Ah, summer. The season of calorie-dense cookouts, crowded swimming pools, board shorts in obnoxiously loud prints and mismatched flip-flops. Despite the need to coat myself in SPF 200 every fifteen minutes I love summer. Love it. My writing career, less so. I am very, very fortunate that I get to stay at home and write full-time. I’m living the dream. Unfortunately, in that dream it didn’t fully occur to me that when summer comes around, the word counts drop dramatically. Some of the reasons why:
Kids are home. (Obviously the biggest one.) My children aren’t just off school for the majority of the time from late May to mid-August. They want to be outside and active (huzzah!). However, this is not 1981 and I can’t let my kids roam completely unsupervised. While I have a fantastically situated office, I can’t count on them playing within view of my window. And I certainly don’t want to keep them cooped up inside when the weather is so gorgeous.
I want to be outside. Colorado winters are long, and there are generally 90 days of weather that are more or less bullet-proof (says the girl who had an indoor Memorial Day cookout due to thunderstorms) in which to get your fill of Vitamin-D heavy outdoor play. Trying to make plans with a Coloradan in the summer is almost impossible because we have hikes, pool trips, and park visits planned months in advance.
My muse prefers the rainy moors of Scotland. Picky woman. I find it much easier to eke out words while wrapped in a fleece blanket while the rain beats against the window pane. Summer is simply too *bright* to spend that much time focused on a computer screen.
In my very first post to WITS, I talked about the challenges of writing over Winter Break, and they’re similar. The advantage to Winter Break is that it’s shorter. I try to let the writing pressures go over the holidays because it’s a time for family and togetherness. And while deadlines can make this hard, it’s often possible to budget in 500 extra words a day for a few weeks to allow for a vacation. While summer is precious family time too, it’s just too long to take off entirely. Full-day summer camp, while appealing, isn’t really an option for my kids at this age, and I find a ton of value in giving kids chunks of unstructured time. So, that leaves me with full-time Mom Duty. And deadlines looming. What am I doing to survive?
Waking up early. This is painful, but it does give me a couple hours of quiet time before the sun is beating hard through my windows and calling us all out of doors. Working after the kids go to bed is another option, but I tend to be in Netflix Mode after 8PM. The reverse may be true for you.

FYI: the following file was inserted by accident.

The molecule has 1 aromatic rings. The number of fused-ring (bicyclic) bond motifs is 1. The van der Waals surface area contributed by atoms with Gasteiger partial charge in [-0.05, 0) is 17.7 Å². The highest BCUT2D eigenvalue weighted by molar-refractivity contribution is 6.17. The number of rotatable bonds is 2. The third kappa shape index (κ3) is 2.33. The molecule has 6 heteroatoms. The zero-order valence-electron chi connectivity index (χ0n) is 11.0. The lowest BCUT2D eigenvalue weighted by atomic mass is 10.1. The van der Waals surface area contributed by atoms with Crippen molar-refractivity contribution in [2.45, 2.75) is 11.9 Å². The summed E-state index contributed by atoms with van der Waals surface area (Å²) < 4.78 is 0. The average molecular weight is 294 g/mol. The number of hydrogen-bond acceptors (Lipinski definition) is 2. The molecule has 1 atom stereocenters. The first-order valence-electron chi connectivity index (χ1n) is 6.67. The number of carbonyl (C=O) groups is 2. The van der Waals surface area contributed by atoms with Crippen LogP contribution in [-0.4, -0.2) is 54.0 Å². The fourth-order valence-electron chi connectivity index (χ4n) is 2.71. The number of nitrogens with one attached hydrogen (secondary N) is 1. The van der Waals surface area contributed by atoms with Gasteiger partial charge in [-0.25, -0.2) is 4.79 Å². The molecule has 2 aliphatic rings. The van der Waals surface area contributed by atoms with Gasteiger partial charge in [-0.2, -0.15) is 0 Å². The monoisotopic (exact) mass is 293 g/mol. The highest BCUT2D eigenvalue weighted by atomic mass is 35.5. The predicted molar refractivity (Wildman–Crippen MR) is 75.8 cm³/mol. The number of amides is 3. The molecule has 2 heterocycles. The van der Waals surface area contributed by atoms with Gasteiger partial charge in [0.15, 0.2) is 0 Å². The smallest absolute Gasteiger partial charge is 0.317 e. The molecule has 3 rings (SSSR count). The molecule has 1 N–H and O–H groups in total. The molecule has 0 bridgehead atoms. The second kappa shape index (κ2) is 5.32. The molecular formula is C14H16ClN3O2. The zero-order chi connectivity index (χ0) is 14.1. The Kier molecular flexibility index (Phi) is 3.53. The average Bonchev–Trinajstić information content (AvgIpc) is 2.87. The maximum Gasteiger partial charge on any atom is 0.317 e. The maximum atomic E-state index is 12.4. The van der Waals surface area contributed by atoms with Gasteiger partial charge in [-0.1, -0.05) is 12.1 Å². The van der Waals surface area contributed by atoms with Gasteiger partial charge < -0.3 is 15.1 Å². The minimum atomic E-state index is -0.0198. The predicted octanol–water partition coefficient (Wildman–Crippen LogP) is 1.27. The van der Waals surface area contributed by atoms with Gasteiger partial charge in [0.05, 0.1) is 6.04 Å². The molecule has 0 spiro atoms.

Setting aside some downtime for the kids. Depending on the day, I set aside an hour or two where they have to come in out of the hot sun to relax with cold beverages and cartoons. They know this is Mom’s Working Time and they have to respect it. Not fool-proof, but it’s a window to at least do some social media stuff that doesn’t require the same concentration as new words.
Planned activities. For a few weeks, my kids will have half-days in summer school and/or day camps. It’s an opportunity for them to socialize with friends and learn some new skills. And you better believe my trusty laptop, noise-cancelling headphones, and I will be heading to the nearest Starbucks to get in words for the 3.5 hours they’re occupied.
A few hours with a Mother’s Helper. Full-time child care is expensive, but I’ve found that enlisting the help of a young babysitter-in-training can be an affordable way to manufacture productive time. Since I’ll be home the whole time, so long as this young sitter is responsible, it works out well. Their job is to keep the kids entertained, safe, and out of my office. Period. In the event of an emergency, I can be there in seconds, and it gives the young babysitter the chance to earn some experience for their resume. I take breaks to make lunch and check in, and for less than the cost of a full-fledged babysitter, I get some writing time.
It’s always an adjustment. What worked last summer may not hold to the next, but that tends to be true of anything related to parenting. And writing for that matter.
Tell me, parent-writers, what are you doing to make your way through the long days of summer?
Aimie K. Runyan writes to celebrate history’s unsung heroines. She has written three historical novels, including the internationally bestselling Daughters of the Night Sky and Promised to the Crown. She is active as an educator and speaker in the writing community and beyond. She lives in Colorado with her wonderful husband and two (usually) adorable children. To learn more about Aimie, please visit www.aimiekrunyan.com.